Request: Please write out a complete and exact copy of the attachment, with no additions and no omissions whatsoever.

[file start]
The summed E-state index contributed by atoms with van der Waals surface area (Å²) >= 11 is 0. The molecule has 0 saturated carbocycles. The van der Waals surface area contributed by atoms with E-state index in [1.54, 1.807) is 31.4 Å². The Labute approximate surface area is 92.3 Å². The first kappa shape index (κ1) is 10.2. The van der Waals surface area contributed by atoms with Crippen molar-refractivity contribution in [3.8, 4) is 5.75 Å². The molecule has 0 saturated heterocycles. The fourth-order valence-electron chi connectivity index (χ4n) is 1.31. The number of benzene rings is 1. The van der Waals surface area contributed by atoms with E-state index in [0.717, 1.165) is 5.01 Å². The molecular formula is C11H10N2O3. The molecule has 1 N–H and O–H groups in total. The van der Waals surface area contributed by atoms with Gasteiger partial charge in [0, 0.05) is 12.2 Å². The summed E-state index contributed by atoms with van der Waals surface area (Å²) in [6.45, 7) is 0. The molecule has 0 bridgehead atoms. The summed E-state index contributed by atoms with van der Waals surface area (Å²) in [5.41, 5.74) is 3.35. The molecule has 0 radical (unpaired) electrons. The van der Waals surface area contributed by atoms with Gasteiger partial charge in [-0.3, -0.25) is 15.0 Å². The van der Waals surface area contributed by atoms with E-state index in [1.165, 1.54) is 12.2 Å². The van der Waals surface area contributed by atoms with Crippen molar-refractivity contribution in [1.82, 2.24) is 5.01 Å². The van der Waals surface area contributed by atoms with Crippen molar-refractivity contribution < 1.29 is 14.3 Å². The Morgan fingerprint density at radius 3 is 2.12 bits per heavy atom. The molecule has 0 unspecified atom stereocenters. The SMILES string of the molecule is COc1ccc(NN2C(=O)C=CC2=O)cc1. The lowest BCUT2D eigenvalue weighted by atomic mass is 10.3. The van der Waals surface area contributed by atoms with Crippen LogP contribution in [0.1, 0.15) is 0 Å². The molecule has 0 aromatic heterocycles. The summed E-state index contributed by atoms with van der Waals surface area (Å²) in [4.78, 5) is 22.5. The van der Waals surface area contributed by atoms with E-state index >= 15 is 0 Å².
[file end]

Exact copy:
The summed E-state index contributed by atoms with van der Waals surface area (Å²) >= 11 is 0. The molecule has 0 saturated carbocycles. The van der Waals surface area contributed by atoms with E-state index in [1.54, 1.807) is 31.4 Å². The Labute approximate surface area is 92.3 Å². The first kappa shape index (κ1) is 10.2. The van der Waals surface area contributed by atoms with Crippen molar-refractivity contribution in [3.8, 4) is 5.75 Å². The molecule has 0 saturated heterocycles. The fourth-order valence-electron chi connectivity index (χ4n) is 1.31. The number of benzene rings is 1. The van der Waals surface area contributed by atoms with E-state index in [0.717, 1.165) is 5.01 Å². The molecular formula is C11H10N2O3. The molecule has 1 N–H and O–H groups in total. The van der Waals surface area contributed by atoms with Gasteiger partial charge in [0, 0.05) is 12.2 Å². The summed E-state index contributed by atoms with van der Waals surface area (Å²) in [6.45, 7) is 0. The molecule has 0 bridgehead atoms. The summed E-state index contributed by atoms with van der Waals surface area (Å²) in [5.41, 5.74) is 3.35. The molecule has 0 radical (unpaired) electrons. The van der Waals surface area contributed by atoms with Gasteiger partial charge in [-0.3, -0.25) is 15.0 Å². The van der Waals surface area contributed by atoms with E-state index in [1.165, 1.54) is 12.2 Å². The van der Waals surface area contributed by atoms with Crippen molar-refractivity contribution in [1.82, 2.24) is 5.01 Å². The van der Waals surface area contributed by atoms with Crippen molar-refractivity contribution < 1.29 is 14.3 Å². The Morgan fingerprint density at radius 3 is 2.12 bits per heavy atom. The molecule has 0 unspecified atom stereocenters. The SMILES string of the molecule is COc1ccc(NN2C(=O)C=CC2=O)cc1. The lowest BCUT2D eigenvalue weighted by atomic mass is 10.3. The van der Waals surface area contributed by atoms with Crippen LogP contribution in [0.1, 0.15) is 0 Å². The molecule has 0 aromatic heterocycles. The summed E-state index contributed by atoms with van der Waals surface area (Å²) in [4.78, 5) is 22.5. The van der Waals surface area contributed by atoms with E-state index >= 15 is 0 Å².